So that meant that I had to scrap a couple of things, and modify some others, and speed things along in certain areas. Luckily, though, we ended right after the thing that NEEDED TO HAPPEN for Day 2 to work, because I wasn’t going to spend any time on Day 2 handling any leftovers from Day 1. There just wouldn’t be time.

What that meant, though, is that my players never got to experience the final encounter within the fane – a devious room I dubbed the Hall of Monstrosities. I was so excited for that to happen, but it never did. Oh well. It only kind of hinders a couple of plans I had for future campaigns, but nothing majorly.

The BEST part about running this game, though? Everyone had a great time! My players thoroughly enjoyed themselves, and it was a BLAST watching a bunch of new D&D players figure out riddles and traps, and ask what all they could do, and come up with creative solutions to problems I presented.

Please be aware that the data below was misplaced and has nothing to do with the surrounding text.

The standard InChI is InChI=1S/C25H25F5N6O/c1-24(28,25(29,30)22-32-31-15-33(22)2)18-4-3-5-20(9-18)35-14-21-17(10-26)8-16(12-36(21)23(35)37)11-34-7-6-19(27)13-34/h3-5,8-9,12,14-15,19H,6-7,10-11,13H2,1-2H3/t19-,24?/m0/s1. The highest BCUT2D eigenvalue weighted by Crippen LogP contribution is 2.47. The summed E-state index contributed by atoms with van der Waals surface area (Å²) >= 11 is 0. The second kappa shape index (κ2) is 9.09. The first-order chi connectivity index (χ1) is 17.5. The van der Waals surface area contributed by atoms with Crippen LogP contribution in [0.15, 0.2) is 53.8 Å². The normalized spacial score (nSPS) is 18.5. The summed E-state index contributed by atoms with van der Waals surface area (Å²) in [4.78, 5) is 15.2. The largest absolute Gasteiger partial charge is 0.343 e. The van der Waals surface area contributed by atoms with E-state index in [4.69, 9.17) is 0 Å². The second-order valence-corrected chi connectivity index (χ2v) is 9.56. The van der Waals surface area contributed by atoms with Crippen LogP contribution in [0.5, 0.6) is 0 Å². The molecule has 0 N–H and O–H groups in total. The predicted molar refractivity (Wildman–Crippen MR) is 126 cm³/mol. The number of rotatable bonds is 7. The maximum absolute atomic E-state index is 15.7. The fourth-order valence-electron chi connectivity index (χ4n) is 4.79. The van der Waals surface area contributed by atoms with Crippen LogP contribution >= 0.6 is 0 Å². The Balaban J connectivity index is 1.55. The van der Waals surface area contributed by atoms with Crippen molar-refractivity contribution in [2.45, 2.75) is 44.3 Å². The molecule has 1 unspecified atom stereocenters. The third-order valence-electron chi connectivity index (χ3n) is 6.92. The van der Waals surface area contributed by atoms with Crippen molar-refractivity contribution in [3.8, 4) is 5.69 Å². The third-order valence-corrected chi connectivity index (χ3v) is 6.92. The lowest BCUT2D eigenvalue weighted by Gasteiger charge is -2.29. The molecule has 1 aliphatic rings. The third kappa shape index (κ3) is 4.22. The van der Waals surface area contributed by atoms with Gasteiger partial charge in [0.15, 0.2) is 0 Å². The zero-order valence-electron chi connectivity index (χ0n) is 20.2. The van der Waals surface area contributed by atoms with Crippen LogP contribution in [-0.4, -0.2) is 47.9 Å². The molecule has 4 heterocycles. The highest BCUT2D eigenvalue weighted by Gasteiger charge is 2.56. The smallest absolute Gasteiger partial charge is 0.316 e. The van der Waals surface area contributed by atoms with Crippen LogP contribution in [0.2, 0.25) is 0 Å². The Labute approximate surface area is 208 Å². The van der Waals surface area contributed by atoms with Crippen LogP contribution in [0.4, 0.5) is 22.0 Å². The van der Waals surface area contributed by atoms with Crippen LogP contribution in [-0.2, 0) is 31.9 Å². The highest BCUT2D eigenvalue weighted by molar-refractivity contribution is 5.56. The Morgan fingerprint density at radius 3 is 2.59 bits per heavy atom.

I even received one of the greatest birthday gifts I could receive: one of my players, who was skeptical about the game before, said that I completely changed his mind about D&D, and that he wants to play again. My heart overflows, I couldn’t be happier.

That being said, I did announce at the end of the game – and so I’ll announce it here as well – that this event was meant as a springboard into a brand new campaign set in my homebrew world, and the players present at the event could be invited to play if they wanted!

I’ve already assembled a short list of people based on their eagerness and excitement to play again, and I think it’s going to be a blast. I’m so equally ready and NOT ready to throw players into my homebrew world (I have a lot more building to do…but maybe it’ll be better this way).

I’ll have more content for you throughout the week, all revolving around this Titanswrath event, so stay tuned!

Until next time – Well Met!